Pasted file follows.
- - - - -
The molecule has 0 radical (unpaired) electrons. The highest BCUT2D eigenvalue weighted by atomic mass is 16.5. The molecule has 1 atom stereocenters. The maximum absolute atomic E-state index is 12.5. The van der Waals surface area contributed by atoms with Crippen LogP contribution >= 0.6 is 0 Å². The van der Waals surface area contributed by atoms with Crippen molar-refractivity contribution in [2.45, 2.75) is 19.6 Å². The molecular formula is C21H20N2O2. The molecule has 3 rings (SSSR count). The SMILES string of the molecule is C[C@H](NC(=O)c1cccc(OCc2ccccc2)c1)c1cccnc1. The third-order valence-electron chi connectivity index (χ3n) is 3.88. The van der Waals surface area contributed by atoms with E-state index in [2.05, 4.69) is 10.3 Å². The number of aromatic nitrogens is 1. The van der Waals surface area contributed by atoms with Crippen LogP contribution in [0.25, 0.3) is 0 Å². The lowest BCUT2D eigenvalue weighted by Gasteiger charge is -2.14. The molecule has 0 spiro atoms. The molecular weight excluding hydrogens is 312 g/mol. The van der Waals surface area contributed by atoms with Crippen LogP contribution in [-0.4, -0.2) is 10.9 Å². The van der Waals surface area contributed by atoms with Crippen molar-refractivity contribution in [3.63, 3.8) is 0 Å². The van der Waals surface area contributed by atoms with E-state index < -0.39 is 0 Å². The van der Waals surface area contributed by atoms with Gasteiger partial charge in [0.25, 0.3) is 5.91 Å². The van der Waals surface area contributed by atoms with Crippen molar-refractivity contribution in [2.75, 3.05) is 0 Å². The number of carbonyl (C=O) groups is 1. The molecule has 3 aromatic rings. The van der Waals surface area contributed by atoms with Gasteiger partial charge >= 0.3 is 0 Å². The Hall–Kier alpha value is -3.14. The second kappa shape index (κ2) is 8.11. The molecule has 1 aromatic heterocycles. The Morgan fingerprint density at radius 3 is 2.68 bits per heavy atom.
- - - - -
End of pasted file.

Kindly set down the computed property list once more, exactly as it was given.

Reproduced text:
The molecule has 0 radical (unpaired) electrons. The highest BCUT2D eigenvalue weighted by atomic mass is 16.5. The molecule has 1 atom stereocenters. The maximum absolute atomic E-state index is 12.5. The van der Waals surface area contributed by atoms with Crippen LogP contribution >= 0.6 is 0 Å². The van der Waals surface area contributed by atoms with Crippen molar-refractivity contribution in [2.45, 2.75) is 19.6 Å². The molecular formula is C21H20N2O2. The molecule has 3 rings (SSSR count). The SMILES string of the molecule is C[C@H](NC(=O)c1cccc(OCc2ccccc2)c1)c1cccnc1. The third-order valence-electron chi connectivity index (χ3n) is 3.88. The van der Waals surface area contributed by atoms with E-state index in [2.05, 4.69) is 10.3 Å². The number of aromatic nitrogens is 1. The van der Waals surface area contributed by atoms with Crippen LogP contribution in [0.25, 0.3) is 0 Å². The lowest BCUT2D eigenvalue weighted by Gasteiger charge is -2.14. The molecule has 0 spiro atoms. The molecular weight excluding hydrogens is 312 g/mol. The van der Waals surface area contributed by atoms with Crippen LogP contribution in [-0.4, -0.2) is 10.9 Å². The van der Waals surface area contributed by atoms with Crippen molar-refractivity contribution in [3.63, 3.8) is 0 Å². The van der Waals surface area contributed by atoms with E-state index < -0.39 is 0 Å². The van der Waals surface area contributed by atoms with Gasteiger partial charge in [0.25, 0.3) is 5.91 Å². The van der Waals surface area contributed by atoms with Crippen molar-refractivity contribution in [2.75, 3.05) is 0 Å². The number of carbonyl (C=O) groups is 1. The molecule has 3 aromatic rings. The van der Waals surface area contributed by atoms with Gasteiger partial charge >= 0.3 is 0 Å². The Hall–Kier alpha value is -3.14. The second kappa shape index (κ2) is 8.11. The molecule has 1 aromatic heterocycles. The Morgan fingerprint density at radius 3 is 2.68 bits per heavy atom.